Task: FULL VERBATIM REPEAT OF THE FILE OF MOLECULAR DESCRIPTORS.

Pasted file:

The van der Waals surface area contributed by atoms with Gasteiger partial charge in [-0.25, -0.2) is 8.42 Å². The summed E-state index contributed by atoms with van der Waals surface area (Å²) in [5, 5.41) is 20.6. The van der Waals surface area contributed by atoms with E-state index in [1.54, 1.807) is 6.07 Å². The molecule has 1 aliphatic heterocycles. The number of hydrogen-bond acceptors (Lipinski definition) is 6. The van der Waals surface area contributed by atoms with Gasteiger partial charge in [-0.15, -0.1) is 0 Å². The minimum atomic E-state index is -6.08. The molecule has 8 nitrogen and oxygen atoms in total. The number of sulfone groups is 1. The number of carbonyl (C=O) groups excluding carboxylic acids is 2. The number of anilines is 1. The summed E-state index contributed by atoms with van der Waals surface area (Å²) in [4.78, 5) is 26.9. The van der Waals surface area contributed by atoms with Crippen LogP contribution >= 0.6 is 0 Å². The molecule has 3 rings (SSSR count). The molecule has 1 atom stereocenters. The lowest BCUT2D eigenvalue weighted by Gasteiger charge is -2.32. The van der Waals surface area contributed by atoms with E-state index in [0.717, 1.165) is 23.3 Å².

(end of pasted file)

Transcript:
The van der Waals surface area contributed by atoms with Gasteiger partial charge in [-0.25, -0.2) is 8.42 Å². The summed E-state index contributed by atoms with van der Waals surface area (Å²) in [5, 5.41) is 20.6. The van der Waals surface area contributed by atoms with E-state index in [1.54, 1.807) is 6.07 Å². The molecule has 1 aliphatic heterocycles. The number of hydrogen-bond acceptors (Lipinski definition) is 6. The van der Waals surface area contributed by atoms with Gasteiger partial charge in [-0.15, -0.1) is 0 Å². The minimum atomic E-state index is -6.08. The molecule has 8 nitrogen and oxygen atoms in total. The number of sulfone groups is 1. The number of carbonyl (C=O) groups excluding carboxylic acids is 2. The number of anilines is 1. The summed E-state index contributed by atoms with van der Waals surface area (Å²) in [4.78, 5) is 26.9. The van der Waals surface area contributed by atoms with Crippen LogP contribution >= 0.6 is 0 Å². The molecule has 3 rings (SSSR count). The molecule has 1 atom stereocenters. The lowest BCUT2D eigenvalue weighted by Gasteiger charge is -2.32. The van der Waals surface area contributed by atoms with E-state index in [0.717, 1.165) is 23.3 Å².